Chrissie Hynde will soon release her memoir, Reckless: My Life as a Pretender, which chronicles her rise to fame as the frontwoman for the Pretenders. In an interview with the Sunday Times, Hynde discussed the book, specifically a passage in which she details being sexually assaulted at the age of 21 by a bike gang member. Speaking with the Times, Hynde made highly controversial and heartbreaking comments about the experience, saying the assault was “all my doing and I take full responsibility.”

Hynde invoked oft-used victim-blaming language, suggesting that victims put themselves in situations or dress and act in certain ways that lure violence:

Technically speaking, however you want to look at it, this was all my doing and I take full responsibility. You can’t f--- about with people, especially people who wear ‘I Heart Rape’ and ‘On Your Knees’ badges … those motorcycle gangs, that’s what they do... You can’t paint yourself into a corner and then say, ‘Whose brush is this?’ You have to take responsibility. I mean, I was naïve… If you play with fire, you get burnt.

Hynde went on, “If I’m walking around in my underwear when I’m drunk, who else’s fault can it be?” According to Jezebel, when the Times’ Krissi Murison responded that responsibility remained with the attacker, Hynde replied:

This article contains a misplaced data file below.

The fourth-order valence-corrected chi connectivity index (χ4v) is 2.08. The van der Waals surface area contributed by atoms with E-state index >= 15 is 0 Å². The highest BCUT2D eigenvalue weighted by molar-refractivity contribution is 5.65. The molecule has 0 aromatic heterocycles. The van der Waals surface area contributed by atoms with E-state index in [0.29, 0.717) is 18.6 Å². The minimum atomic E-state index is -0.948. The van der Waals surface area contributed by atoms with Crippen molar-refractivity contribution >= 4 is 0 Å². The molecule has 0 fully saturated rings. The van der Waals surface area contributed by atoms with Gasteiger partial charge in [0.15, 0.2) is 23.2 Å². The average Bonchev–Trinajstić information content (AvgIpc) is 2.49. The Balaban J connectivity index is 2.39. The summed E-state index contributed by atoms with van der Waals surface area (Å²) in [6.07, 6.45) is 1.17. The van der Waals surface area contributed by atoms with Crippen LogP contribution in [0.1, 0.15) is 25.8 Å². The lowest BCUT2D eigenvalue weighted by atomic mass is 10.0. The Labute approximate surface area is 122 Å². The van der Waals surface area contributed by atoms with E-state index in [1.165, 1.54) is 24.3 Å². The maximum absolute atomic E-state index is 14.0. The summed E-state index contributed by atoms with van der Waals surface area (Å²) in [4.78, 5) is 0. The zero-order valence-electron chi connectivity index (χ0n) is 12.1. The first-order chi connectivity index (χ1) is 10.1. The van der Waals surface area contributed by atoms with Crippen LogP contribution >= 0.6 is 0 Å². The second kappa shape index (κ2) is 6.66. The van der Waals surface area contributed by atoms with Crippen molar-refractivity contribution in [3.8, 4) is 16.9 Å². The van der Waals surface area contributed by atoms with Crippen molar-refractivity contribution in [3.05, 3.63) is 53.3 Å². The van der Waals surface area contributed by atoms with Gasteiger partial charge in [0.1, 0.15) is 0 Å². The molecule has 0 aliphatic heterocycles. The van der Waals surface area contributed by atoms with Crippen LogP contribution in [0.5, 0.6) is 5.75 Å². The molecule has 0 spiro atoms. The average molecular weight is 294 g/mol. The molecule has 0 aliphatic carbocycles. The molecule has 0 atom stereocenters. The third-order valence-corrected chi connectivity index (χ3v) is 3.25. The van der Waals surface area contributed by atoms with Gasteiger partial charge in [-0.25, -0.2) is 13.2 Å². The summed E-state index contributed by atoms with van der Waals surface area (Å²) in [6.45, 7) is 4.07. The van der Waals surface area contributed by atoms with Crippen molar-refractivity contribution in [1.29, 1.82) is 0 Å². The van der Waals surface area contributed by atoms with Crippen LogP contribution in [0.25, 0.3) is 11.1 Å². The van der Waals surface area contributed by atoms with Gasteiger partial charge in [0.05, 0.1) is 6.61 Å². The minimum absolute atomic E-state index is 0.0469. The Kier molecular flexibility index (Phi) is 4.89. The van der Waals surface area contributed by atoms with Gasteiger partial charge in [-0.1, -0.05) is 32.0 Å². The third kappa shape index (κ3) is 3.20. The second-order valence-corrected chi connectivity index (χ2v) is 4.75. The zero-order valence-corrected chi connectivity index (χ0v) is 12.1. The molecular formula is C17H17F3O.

Oh, come on! That’s just silly. If I’m walking around and I’m very modestly dressed and I’m keeping to myself and someone attacks me, then I’d say that’s his fault. But if I’m being very lairy and putting it about and being provocative, then you are enticing someone who’s already unhinged — don’t do that. Come on! That’s just common sense. You know, if you don’t want to entice a rapist, don’t wear high heels so you can’t run from him. If you’re wearing something that says ‘Come and f--- me’, you’d better be good on your feet… I don’t think I’m saying anything controversial am I?

Lucy Hastings, the director of the U.K.'s Victim Support, has since responded to Hynde’s remarks.

“[Victims of sexual violence] should not blame themselves or be blamed for failing to prevent an attack -- often they will have been targeted by predatory offenders who are responsible for their actions," Hastings told the Guardian. "It is critical that nothing deters victims of sexual violence from coming forward to the police or to independent organisations so they can get the help and support they need.”

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